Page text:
Cult Movie: Roger Corman's The St Valentine's Day Massacre is criminally good fun
AS CLASSIC gangster films go The St Valentine's Day Massacre is no Godfather. There are no sprawling family face-offs or complex portrayals of organised crime syndicates in director Roger Corman's 1967 mini-masterpiece.
What we get instead is a brash and colourful romp in which the story of how Al Capone ordered the gunning down of seven of his enemies in downtown Chicago is retold in almost documentary style.
Truth be told, it feels more like an over-stimulated episode of The Untouchables – that venerable 50s TV series that mythologised the crime-fighting ways of Elliot Ness and his stern-faced cronies – but that's no bad thing.
Released in a sparkling new blu-ray print by Indictator this month, Corman's cinematic retelling of one of the bloodiest days in American gangland history is a fresh and feisty barrel of fun that comes across as a heartfelt love letter to the classic gangster films of Jimmy Cagney and the like. Of course, this being a Roger Corman production, we should expect nothing less.
As a producer/director Corman famously squeezed every cent out of miniscule budgets – his autobiography was called How I Made A Hundred Movies In Hollywood And Never Lost A Dime, after all – and he always placed drive-in movie entertainment way above any high-minded ideas of art-house glory. He always valued fun over fancy and turned in films that looked way better than they had any real right to.
Here Jason Robards is Capone and plays the role of gangster number one with a relish that's a joy to watch. Ralph Meeker is Bugs Moran, chief competitor to Capone in Chicago's criminal underground and George Segal shines as Moran's head gunman who gets to fire indiscriminately throughout and generally misbehave.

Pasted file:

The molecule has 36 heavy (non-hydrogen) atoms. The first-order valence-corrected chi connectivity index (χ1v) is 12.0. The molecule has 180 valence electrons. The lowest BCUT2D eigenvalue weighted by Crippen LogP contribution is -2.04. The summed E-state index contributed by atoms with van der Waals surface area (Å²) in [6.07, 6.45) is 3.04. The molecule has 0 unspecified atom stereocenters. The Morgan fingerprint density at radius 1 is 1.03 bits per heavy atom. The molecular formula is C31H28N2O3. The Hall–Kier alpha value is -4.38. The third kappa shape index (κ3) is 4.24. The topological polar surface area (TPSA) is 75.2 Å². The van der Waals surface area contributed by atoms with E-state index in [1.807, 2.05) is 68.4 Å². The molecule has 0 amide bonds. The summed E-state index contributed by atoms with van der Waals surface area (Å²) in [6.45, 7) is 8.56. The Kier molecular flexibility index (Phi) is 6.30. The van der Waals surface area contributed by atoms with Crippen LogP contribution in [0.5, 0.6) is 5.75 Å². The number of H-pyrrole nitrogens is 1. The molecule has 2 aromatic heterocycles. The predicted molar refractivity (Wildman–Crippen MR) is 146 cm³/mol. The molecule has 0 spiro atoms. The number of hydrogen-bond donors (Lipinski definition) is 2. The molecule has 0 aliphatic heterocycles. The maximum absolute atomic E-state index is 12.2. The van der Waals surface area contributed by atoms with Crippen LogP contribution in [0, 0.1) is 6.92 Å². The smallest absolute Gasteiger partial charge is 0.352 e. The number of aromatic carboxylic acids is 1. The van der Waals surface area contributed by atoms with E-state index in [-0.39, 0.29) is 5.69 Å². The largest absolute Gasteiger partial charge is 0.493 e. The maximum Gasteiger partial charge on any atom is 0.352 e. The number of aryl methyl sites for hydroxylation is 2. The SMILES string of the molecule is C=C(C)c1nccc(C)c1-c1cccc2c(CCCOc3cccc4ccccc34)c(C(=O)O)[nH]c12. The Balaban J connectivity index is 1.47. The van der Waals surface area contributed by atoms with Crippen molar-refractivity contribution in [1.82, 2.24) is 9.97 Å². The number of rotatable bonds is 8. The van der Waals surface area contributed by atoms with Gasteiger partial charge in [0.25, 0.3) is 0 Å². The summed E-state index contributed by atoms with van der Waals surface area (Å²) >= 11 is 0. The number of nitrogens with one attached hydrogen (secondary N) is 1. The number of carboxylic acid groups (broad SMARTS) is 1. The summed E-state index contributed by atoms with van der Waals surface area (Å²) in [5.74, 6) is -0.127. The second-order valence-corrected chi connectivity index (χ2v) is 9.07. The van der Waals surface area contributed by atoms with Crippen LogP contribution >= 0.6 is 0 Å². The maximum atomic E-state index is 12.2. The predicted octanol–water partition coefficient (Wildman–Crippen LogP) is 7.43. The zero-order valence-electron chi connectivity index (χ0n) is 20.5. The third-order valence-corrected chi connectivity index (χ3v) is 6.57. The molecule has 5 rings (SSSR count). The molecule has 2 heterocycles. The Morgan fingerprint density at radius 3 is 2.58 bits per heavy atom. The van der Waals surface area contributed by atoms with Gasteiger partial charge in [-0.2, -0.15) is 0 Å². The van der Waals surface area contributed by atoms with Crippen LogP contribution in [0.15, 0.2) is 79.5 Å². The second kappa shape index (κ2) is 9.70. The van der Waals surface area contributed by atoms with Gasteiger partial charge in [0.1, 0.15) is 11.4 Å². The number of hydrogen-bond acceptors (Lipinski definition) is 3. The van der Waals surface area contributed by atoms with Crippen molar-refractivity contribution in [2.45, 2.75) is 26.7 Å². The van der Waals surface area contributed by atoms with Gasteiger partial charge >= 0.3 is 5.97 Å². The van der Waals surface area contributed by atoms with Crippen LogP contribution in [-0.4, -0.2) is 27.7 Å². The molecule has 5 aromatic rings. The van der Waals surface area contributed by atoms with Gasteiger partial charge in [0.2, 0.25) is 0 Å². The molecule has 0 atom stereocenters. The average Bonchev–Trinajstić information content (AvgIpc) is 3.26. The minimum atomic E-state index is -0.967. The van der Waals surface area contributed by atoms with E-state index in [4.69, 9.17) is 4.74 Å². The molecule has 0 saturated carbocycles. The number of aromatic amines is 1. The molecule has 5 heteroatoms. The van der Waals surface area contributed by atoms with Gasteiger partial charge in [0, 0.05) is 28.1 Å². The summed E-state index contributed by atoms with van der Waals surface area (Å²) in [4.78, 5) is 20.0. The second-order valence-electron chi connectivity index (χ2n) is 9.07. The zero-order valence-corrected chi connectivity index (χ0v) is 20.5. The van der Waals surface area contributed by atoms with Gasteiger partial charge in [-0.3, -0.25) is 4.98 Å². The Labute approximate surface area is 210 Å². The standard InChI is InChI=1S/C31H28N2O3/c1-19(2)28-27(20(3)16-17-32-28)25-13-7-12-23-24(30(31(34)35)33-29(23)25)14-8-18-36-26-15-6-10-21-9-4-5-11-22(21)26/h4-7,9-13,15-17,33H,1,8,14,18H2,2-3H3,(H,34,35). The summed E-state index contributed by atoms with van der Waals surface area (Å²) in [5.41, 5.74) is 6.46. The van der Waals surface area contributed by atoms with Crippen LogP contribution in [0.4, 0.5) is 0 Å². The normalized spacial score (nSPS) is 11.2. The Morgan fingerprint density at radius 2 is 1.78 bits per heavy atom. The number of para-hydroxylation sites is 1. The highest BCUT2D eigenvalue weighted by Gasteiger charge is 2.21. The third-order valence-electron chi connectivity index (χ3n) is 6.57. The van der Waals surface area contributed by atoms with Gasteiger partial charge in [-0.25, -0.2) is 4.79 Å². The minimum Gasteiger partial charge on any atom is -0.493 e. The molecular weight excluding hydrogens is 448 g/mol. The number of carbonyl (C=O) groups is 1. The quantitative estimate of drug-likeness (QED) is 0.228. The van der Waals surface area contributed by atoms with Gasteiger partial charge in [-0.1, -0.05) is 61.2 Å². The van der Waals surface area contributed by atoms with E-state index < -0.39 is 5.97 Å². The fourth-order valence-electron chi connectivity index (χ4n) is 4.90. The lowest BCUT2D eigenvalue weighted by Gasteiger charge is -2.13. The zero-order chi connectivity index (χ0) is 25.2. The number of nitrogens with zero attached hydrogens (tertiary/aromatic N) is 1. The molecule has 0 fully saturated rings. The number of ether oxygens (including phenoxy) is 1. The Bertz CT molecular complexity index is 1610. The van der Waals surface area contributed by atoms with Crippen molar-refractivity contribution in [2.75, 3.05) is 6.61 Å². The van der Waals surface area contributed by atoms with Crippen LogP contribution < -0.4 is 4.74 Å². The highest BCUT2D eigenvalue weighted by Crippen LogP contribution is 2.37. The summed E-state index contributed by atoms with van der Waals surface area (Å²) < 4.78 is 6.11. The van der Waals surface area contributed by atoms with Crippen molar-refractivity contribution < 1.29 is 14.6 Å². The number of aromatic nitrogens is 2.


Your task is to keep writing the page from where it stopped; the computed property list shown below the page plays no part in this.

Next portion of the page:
It goes without saying that there is much fun to be had with a film that sprays gunfire like a wedding sprays confetti. Trust me, this may feel like a TV movie at times but it's still relentlessly violent from the very start.
Howard Browne's screenplay is clever and packed with knowing nods to real life while also keeping things firmly rooted in gangster-film history.
There's also a brilliantly serious voiceover from Paul Frees that keeps us up to date with all the gangland goings on and paints little pen portraits of the self-serving thugs we meet around every corner.
This was the director's first big studio film and his budget here – a relatively luxurious $1 million – is spent well, with sets impressing and his keen eye for on-screen composition clear to see throughout. He even finds time to slip in a walk-on part for his old B-movie buddies Jack Nicholson – who plays a hit man – and Bruce Dern.
The extras here include Roger Corman Remembers, a short doc in which the director recalls the making of the film, and more trailers than you could shake a loaded Tommy gun at. It's criminally good fun from start to finish.